In June 1905, there was a family motoring tour to North Wales: Colin drove his father Arthur and sister, while Isabel went in Frank’s car. Frank wrote to his sister-in-law: “The governor (Arthur) actually walked on the Esplanade after dinner (a thing I never knew him do before) till 9-30 when he retired to bed. . . . Col and I had a long jaw over motors. . . . Colin says he (Arthur) is going the way of all teetotallers and getting very greedy! He is neither smoking nor drinking on this tour, having a crazy idea of getting the utmost benefit to his health that he can. I am sure a glass of whisky is much more wholesome than gooseberry tart and a cigarette than Aberystwyth ozone, and I can honestly say I am doing very well on them all! . . .This led us up a very steep hill, quite as bad as Alltwen, in the little quarry village and to our intense fury, just on the worst spot when I was getting anxious as to whether the motor would take the heavy load, quite 10 boys hung on behind and aboard. We were both purple with fury and shouting and hitting with umbrellas. . . . The motor had started to make a most appalling noise, a couple of washers on the exhaust pipe had got dry and slack, and the exhaust gases were puffing out into the air instead of into the silencer. The effect was like a dozen motor bicycles, but it made the engine work very free, and we quite flew along. . . . So far the tour has been a great success. . . ”.
Ten months later Colin died aged 29, so his younger brother Charles was made a director in his final year at Oxford. Following this Arthur suffered a stroke, perhaps brought on by the shock of losing his son. Arthur never recovered sufficiently to take an active role in Company business again and remained managing director in name only from about 1907. Frank took on his father’s role, supported by Cecil and Charles, piloting W. Gilbertson & Co. through the ups and downs of the ferrous metals trade against competitors at home and overseas. As tinplate markets improved from 1908 onwards, Frank was able to expand this production capacity by reinvesting profits [4, p. 25]. By continually adjusting outputs between various steel, tinplate and galvanised products, the annual dividend was maintained in excess of 40 % right through to the brink of the Great War – never was there such a boom decade!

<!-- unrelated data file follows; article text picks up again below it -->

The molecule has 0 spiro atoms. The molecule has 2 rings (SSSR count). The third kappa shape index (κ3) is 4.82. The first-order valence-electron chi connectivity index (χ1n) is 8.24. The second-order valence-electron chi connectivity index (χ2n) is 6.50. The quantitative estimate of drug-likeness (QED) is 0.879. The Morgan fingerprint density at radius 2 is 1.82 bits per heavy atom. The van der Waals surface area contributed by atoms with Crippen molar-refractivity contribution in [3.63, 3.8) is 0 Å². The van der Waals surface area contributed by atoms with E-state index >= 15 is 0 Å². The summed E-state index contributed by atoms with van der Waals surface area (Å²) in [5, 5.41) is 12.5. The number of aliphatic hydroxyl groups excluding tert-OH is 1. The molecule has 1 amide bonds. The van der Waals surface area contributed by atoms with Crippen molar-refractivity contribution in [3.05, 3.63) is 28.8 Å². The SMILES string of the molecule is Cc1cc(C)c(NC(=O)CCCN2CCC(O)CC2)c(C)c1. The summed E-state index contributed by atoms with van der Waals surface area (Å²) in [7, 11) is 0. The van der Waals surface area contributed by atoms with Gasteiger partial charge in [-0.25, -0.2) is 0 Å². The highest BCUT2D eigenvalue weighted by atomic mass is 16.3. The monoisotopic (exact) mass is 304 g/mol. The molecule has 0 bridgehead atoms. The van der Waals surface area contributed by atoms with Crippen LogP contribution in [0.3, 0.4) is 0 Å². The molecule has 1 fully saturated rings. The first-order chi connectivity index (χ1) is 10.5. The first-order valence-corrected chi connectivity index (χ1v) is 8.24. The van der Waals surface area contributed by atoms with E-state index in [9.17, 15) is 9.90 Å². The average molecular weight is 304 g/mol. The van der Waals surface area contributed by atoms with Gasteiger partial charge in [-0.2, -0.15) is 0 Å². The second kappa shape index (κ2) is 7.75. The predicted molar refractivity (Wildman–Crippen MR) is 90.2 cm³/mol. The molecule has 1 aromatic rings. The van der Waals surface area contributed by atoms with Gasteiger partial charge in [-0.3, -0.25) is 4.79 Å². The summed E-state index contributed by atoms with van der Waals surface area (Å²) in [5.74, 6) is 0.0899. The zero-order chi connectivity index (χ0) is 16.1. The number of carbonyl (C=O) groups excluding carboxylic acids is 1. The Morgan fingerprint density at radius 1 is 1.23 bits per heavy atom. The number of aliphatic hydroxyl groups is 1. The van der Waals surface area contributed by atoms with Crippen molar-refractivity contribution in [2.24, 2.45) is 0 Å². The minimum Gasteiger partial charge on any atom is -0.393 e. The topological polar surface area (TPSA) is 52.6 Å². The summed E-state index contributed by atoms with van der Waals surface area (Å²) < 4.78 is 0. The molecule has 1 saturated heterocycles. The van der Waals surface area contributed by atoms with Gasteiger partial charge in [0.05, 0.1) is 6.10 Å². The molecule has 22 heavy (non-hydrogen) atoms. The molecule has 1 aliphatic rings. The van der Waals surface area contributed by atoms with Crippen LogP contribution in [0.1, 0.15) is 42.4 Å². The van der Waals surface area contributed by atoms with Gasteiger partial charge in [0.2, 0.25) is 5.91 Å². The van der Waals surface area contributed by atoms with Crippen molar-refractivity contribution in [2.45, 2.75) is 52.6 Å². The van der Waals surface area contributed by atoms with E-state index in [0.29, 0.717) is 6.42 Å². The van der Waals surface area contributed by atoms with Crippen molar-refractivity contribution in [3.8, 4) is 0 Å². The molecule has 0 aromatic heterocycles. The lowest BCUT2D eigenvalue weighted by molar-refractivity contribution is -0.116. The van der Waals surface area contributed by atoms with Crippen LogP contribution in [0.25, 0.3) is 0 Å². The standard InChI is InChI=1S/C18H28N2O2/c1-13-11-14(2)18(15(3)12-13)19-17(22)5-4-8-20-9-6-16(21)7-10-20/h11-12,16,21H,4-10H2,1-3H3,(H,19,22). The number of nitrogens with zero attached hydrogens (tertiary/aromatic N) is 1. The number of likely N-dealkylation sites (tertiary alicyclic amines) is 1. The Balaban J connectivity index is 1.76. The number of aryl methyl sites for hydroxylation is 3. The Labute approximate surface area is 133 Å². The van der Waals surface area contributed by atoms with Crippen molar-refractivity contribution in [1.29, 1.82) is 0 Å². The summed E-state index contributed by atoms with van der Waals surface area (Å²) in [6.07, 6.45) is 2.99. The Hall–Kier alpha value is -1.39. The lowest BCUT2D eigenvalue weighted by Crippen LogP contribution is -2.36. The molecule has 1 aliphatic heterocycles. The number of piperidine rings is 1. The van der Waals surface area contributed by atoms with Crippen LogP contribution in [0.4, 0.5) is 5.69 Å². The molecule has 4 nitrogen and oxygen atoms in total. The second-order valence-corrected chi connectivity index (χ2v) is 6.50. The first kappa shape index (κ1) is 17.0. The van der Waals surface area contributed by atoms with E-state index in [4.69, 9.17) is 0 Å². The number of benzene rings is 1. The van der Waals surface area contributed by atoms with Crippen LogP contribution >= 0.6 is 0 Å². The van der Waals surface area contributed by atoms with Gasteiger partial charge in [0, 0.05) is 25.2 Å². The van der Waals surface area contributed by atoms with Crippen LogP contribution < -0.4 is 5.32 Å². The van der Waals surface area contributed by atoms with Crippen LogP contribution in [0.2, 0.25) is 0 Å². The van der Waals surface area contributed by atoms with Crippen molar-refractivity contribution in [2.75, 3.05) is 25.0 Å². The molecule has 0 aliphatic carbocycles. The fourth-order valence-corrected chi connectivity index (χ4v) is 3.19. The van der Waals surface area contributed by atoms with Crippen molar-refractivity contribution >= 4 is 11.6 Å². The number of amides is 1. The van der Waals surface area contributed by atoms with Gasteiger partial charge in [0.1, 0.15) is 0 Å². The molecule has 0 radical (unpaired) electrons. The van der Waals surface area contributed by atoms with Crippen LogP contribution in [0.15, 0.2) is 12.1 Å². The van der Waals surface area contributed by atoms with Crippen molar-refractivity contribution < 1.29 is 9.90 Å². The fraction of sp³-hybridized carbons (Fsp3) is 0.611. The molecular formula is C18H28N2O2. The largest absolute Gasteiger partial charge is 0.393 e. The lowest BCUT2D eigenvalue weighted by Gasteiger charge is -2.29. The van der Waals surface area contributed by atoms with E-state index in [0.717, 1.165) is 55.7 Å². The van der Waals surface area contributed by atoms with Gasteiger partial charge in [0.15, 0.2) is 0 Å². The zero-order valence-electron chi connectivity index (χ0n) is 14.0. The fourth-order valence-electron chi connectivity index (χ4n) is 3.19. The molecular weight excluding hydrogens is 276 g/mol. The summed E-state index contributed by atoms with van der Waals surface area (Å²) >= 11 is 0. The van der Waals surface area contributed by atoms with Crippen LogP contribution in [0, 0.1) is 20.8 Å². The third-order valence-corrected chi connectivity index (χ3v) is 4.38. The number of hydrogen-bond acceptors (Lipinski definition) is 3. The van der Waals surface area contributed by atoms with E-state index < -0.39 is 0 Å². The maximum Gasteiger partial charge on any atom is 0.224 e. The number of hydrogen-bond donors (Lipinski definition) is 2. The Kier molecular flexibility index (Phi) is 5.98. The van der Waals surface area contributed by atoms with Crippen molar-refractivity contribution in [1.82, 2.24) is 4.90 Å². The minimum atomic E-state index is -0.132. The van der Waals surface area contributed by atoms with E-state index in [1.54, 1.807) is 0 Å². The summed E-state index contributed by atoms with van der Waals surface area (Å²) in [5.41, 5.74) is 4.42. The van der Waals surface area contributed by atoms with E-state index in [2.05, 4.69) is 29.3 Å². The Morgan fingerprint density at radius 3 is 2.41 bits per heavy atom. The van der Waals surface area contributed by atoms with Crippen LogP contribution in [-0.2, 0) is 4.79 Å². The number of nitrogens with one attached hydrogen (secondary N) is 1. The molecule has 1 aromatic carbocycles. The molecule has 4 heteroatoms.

Company success enabled Frank to fulfil his father’s ambition of constructing a new Public Hall in Pontardawe [10, pp. 35 – 36]. Frank led the fund-raising efforts and W. Gilbertson & Co. were the lead subscribers, culminating in a grand opening in 1909 by Adelina Patti (1843 – 1919) [3, pp. 2, 78]. This was a busy year: Frank was a Secretary of the Congress of the Anglican Church which met in Swansea  and for his “responsible and anxious work” was warmly thanked personally by the Archbishop of Canterbury [4, pp. 26, 378]. Although staunch Anglicans themselves, the Gilbertsons were involved with supporting the wider religious community and encouraged employees’ attendance at (any) places of worship - rather than places of imbibition. Frank was a vice-president of the Young Men’s Christian Association and an active local secretary of the Society for the Prevention of Cruelty to Children [4, p. 26].
In March 1912 Arthur died of pneumonia and was laid to rest in the family vault behind All Saints Church with Ellen and Colin.